SERC estimates Malaysia’s budget deficit between 5.5% and 6.0% of GDP in 2022

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KUALA LUMPUR (October 7): The Center for Socio-Economic Research (SERC) calls for a pro-growth and transformational 2022 budget by moving from a broad approach to a targeted approach to expansionary budget spending, according to its executive director, Lee Heng Guie.

Speaking in a virtual press conference Thursday, Lee said budget 2022 priorities must be set to continue protecting Malaysia from the flu-like Covid-19 endemic, speeding up recovery and reconstruction after the deep economic scars.

“Policymakers must figure out how to mend a shattered economy, rebuild from the damage of the pandemic to become more resilient and protect it against the next disaster.

“The immediate priority is to develop a rapid economic recovery plan to generate growth, strengthen economic resilience, revitalize private investment, create jobs as well as retrain and improve the skills of the workforce”, did he declare.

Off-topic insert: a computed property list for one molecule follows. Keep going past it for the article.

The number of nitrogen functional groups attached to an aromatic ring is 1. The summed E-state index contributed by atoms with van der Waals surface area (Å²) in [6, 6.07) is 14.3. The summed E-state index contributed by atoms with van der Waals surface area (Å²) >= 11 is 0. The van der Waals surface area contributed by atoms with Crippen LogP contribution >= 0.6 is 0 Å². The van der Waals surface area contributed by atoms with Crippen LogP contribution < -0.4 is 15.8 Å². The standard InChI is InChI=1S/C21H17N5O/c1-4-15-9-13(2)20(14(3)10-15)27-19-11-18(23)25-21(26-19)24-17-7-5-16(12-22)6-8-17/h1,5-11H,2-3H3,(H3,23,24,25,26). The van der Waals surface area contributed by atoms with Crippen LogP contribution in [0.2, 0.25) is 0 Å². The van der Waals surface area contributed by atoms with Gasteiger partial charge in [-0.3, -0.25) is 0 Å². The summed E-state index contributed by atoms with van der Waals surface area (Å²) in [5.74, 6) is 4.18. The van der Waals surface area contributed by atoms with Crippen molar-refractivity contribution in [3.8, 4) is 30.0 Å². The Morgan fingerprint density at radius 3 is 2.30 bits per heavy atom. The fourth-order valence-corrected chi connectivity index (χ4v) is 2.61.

At the same time, the SERC estimated an overall budget deficit of between 5.5% and 6.0% of gross domestic product (GDP) in 2022. For 2021, the government has forecast that its budget deficit will fall between 6.5% and 7%. % of GDP, taking into account the budgetary expenditure necessary to support the reopening of the economy. The government’s budget deficit reached 6% of GDP in 2020, the biggest gap since the global financial crisis of 2009.

The government has also proposed to increase its debt ceiling to 65% of GDP, from 60% to allow fiscal space to deal with emergency spending to support a more solid recovery.

“Budget spending and actions must be integrated into a credible medium-term fiscal stability framework to ensure that the budget deficit and debt remain sustainable,” Lee said.

He also stressed that the Covid-19 Special Fund is expected to be lower due to a lower allocation as well as some non-recurrence of large one-off financial assistance programs in 2020-2021.

“The government must restore and maintain public trust through four strong pillars: communication, integrity, transparency and engagement.

“The government should also support the reallocation of labor and capital to growing sectors through targeted hiring subsidies, job creation, and retraining and funding mechanisms,” said he added.

The 2022 budget is expected to be tabled on October 29 and should address the long-term effects of the pandemic on public health and the economy.

Read also:
BNM sees the holding of the OPR at 1.75% until mid-2022 – SERC
SERC: Malaysia’s GDP growth in 4Q after a “moderate” 3Q


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